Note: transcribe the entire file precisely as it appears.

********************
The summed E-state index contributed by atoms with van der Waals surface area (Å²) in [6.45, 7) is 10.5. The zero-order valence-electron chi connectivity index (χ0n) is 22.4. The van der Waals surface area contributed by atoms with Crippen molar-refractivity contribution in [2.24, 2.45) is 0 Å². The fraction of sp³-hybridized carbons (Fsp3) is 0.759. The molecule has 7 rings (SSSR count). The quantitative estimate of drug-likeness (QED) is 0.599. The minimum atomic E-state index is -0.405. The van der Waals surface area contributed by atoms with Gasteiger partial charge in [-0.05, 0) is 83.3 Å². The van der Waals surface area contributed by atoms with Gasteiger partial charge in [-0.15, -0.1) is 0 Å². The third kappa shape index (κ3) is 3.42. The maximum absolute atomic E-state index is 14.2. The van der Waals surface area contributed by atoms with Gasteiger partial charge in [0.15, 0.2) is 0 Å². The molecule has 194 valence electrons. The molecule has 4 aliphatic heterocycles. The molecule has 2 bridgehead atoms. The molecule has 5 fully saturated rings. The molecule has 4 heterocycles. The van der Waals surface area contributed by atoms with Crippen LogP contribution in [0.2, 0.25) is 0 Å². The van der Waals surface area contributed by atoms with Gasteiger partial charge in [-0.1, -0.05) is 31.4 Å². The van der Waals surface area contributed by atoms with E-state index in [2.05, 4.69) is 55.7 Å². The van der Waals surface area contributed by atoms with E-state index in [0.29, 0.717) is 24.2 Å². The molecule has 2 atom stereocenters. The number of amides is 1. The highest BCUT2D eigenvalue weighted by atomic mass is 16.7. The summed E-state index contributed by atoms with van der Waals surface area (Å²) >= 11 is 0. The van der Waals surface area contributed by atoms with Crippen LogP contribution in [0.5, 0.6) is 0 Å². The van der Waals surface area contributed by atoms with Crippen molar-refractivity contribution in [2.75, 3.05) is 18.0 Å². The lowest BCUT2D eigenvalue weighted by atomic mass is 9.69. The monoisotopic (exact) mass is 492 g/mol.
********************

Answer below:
The summed E-state index contributed by atoms with van der Waals surface area (Å²) in [6.45, 7) is 10.5. The zero-order valence-electron chi connectivity index (χ0n) is 22.4. The van der Waals surface area contributed by atoms with Crippen molar-refractivity contribution in [2.24, 2.45) is 0 Å². The fraction of sp³-hybridized carbons (Fsp3) is 0.759. The molecule has 7 rings (SSSR count). The quantitative estimate of drug-likeness (QED) is 0.599. The minimum atomic E-state index is -0.405. The van der Waals surface area contributed by atoms with Gasteiger partial charge in [-0.05, 0) is 83.3 Å². The van der Waals surface area contributed by atoms with Gasteiger partial charge in [-0.15, -0.1) is 0 Å². The third kappa shape index (κ3) is 3.42. The maximum absolute atomic E-state index is 14.2. The van der Waals surface area contributed by atoms with Gasteiger partial charge in [0.15, 0.2) is 0 Å². The molecule has 194 valence electrons. The molecule has 4 aliphatic heterocycles. The molecule has 2 bridgehead atoms. The molecule has 5 fully saturated rings. The molecule has 4 heterocycles. The van der Waals surface area contributed by atoms with Crippen LogP contribution in [0.2, 0.25) is 0 Å². The van der Waals surface area contributed by atoms with Gasteiger partial charge in [-0.1, -0.05) is 31.4 Å². The van der Waals surface area contributed by atoms with E-state index in [2.05, 4.69) is 55.7 Å². The van der Waals surface area contributed by atoms with E-state index in [0.29, 0.717) is 24.2 Å². The molecule has 2 atom stereocenters. The number of amides is 1. The highest BCUT2D eigenvalue weighted by atomic mass is 16.7. The summed E-state index contributed by atoms with van der Waals surface area (Å²) >= 11 is 0. The van der Waals surface area contributed by atoms with Crippen LogP contribution in [0.5, 0.6) is 0 Å². The van der Waals surface area contributed by atoms with Crippen molar-refractivity contribution in [2.75, 3.05) is 18.0 Å². The lowest BCUT2D eigenvalue weighted by atomic mass is 9.69. The monoisotopic (exact) mass is 492 g/mol.